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Strategy for Norfolk residents to lead healthier lives after Government sets out obesity plan




Norfolk County Council has echoed the government's 'Better Health' campaign to help people lose weight and maintain active lifestyles.

A raft of measures have been revealed as part of the government’s new obesity strategy to get the nation fit and healthy, thereby protecting themselves against Covid-19 and reducing the strain on the NHS.

These measures include banning unhealthy food adverts, ending ‘buy one, get one free’ promotions, calorie labelling and expanding weight management services within the NHS.

The government has said one in three children leave primary school overweight or obese, with obesity-related illnesses costing the NHS £6 billion a year
The government has said one in three children leave primary school overweight or obese, with obesity-related illnesses costing the NHS £6 billion a year

Norfolk’s public health team will study the new strategy and help to ensure the plans are working in this area.

County councillor Bill Borrett, cabinet member for public health, said: "I welcome the Government’s new focus on obesity, particularly in light of evidence showing that people who are overweight are at much greater risk if they contract Covid-19.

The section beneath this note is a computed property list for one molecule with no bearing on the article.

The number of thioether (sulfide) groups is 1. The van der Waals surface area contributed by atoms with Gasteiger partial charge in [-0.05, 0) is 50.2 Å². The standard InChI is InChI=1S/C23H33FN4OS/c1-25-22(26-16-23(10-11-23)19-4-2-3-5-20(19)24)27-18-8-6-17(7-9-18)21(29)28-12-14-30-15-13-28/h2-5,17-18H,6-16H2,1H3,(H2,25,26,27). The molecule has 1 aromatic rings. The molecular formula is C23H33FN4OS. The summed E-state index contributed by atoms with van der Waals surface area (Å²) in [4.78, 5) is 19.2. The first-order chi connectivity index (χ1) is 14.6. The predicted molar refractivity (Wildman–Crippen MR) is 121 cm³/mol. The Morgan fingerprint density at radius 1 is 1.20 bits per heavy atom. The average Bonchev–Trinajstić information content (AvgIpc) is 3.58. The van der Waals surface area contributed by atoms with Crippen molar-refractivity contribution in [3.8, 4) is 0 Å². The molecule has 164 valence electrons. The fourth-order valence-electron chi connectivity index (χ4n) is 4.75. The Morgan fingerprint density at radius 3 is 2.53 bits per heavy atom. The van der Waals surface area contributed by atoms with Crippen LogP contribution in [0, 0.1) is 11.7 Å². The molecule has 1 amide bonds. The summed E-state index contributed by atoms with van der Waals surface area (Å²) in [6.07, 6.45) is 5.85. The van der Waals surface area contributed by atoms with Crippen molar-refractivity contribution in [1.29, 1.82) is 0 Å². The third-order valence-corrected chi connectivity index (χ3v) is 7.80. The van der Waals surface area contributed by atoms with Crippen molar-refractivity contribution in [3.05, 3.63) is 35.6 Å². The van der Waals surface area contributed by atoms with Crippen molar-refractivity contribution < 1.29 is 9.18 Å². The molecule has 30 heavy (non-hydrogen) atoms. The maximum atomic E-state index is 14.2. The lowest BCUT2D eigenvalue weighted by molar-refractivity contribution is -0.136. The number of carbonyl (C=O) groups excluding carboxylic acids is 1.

“Here in Norfolk we’re already keen to help our residents lead healthier lives, with our programmes for weight management and increased physical activity.

"Active Norfolk has continued to support active lifestyles throughout the Covid-19 pandemic, encouraging people to remain active during lockdown and offering alternatives to club based sports during their suspension.

"We have also continued to work on how to use Government funding to extend our 'Pushing Ahead Your Journey Your Way' programme to encourage sustainable and active travel as we come out of lockdown.

"We are working to make it easier than ever for people all over the county to get active and achieve a healthy weight.”

The government's plan is being launched alongside a new ‘Better Health’ campaign, led by Public Health England (PHE), which will call on people to embrace a healthier lifestyle and to lose weight if they need to, supported by a range of evidence-based tools and apps providing advice on how to reduce the waistline.

Dr Alison Tedstone, chief nutritionist at PHE, said: "These plans are ambitious and rightly so.Tackling obesity will help prevent serious illness and save lives.

"The main reason we put on weight is because of what we eat and drink, but being more active is important too. Making healthier choices easier and fairer for everyone, and ensuring the right support is there for those who need it, is critical in tackling obesity.

"The bold measures will help us tip the scales on obesity. The argument for action is the clearest it’s ever been."

Figures show many adults are consuming 200 to 300 extra calories a day above recommended daily guidelines with children who are already overweight are consuming up to 500 calories more than they need every day.

The government has said one in three children leave primary school overweight or obese, with obesity-related illnesses costing the NHS £6 billion a year.



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